How to Choose a Bespoke Staircase Designer Checklist

 

 

Research different types of bespoke staircases, such as metal, glass, cantilevered. Decide which type would suit your budget/home:

Wood:

  • Oak

  • Walnut

  • Beech

  • Maple

  • Ash

  • Matte or polished to a glass-like finish Painted wood

Glass:

  • Tinted

  • Cracked

  • Frosted effect (Acid etched)

Low iron content which has no green tinges on the edge

Metal:

  • Stainless steel

Wrought iron – which can be black or gun metal grey.

Consider what types and style of spindle you like. These could be in wood, metal or glass.
Decide on the best hand rails, making sure they are safe and meet building regulations requirements. Safety requirements for hand rails state that, on a domestic dwelling, the top of its height on the rake should be 900mm off string line and 900mm off landing finished floor level to top of handrail.
  Quality staircase designers may be booked-up months in advance so consider the timescale you need the project completed in. Lead-time from survey to installation is normally 4-6 weeks and installation should take around two days (depending on the size of the project).
  Once you know what you want in detail, secure quotations from companies who are members of the Institute of Carpenters. Secure these in writing with a breakdown of labour and material costs.
 

Check the quotation includes the following:

  • Survey and Building Control

  • Manufacturing

  • Design

  • Installation

 

In addition, you might be able to add the following at an extra cost:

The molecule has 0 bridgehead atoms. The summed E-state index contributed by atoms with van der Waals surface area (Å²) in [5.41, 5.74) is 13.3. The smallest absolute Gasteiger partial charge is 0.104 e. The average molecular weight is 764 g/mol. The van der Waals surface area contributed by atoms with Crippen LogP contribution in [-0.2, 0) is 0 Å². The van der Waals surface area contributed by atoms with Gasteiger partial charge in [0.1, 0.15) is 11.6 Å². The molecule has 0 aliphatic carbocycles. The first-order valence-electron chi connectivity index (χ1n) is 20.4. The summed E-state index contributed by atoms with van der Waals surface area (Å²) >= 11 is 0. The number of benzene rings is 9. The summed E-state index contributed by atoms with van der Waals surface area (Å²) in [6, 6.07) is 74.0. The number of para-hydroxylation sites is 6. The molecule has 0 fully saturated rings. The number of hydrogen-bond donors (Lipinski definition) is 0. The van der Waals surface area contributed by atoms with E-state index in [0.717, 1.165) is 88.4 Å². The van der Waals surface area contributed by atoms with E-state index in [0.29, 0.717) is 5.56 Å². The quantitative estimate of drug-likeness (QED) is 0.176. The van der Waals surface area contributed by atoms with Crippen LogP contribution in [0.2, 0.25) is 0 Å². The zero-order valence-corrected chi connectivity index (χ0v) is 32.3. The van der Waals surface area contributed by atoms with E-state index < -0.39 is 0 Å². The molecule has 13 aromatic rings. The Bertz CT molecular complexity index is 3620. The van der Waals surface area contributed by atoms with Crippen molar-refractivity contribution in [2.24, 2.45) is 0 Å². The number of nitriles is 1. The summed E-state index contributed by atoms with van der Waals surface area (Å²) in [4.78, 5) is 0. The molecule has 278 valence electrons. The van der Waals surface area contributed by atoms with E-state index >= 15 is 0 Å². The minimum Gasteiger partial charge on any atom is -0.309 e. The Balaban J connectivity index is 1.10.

• Flooring or carpet

  • Doors to match finish of staircase

  • Accessories and decor

Building control sign off is not needed unless it is a new build or major refurbishment. On a staircase renovation, building regulations state that as long as the renovation improves the existing staircase, they do not need to be involved.

Check with your staircase company that what they supply complies with building regulations. Some building control officers require structural engineer drawings, which can also be provided.

Ask if VAT is included. Remember this means they are a reputable company and should be large enough to rectify any problems that occur.
Before you confirm the company you wish to use, make sure you have references/case studies of recent work they have carried out.
Agree a payment plan, for example 10-50% deposit, although large projects may require as much as 85% so make sure that you confirm beforehand.
Any proposals should include 3D drawings, working drawings and a survey as part of the process.
Ask for a copy of their insurance policy. What accidents are you covered for? Ask if the policy is still valid if the company closes for any reason.
Ideally, sign a contract for the work and understand what happens if there is a dispute – is there a free independent complaints system? Do they have a code of conduct they abide by?
Set up a meeting with your designer to discuss the project and any queries that you may have. For example, how do you cope if the stairs aren’t accessible overnight?
Confirm whether you need to move any furniture before the installation team arrive.

Paperwork required:

  • Although there is no industry standard minimum guarantee, a good design firm should have their own guarantee of at least 10 years (like Jarrods do)

  • If your staircase comes with a guarantee, print for future reference as you may be asked for a copy of this if you sell your home in the future

  • Ensure your designer adheres to building control recommendations on new-build stairs. These will require a buildings regulations certificate

 


All our information is brought to you by Kate Faulkner, author of
Which? Property books and one of the UK's top property experts.
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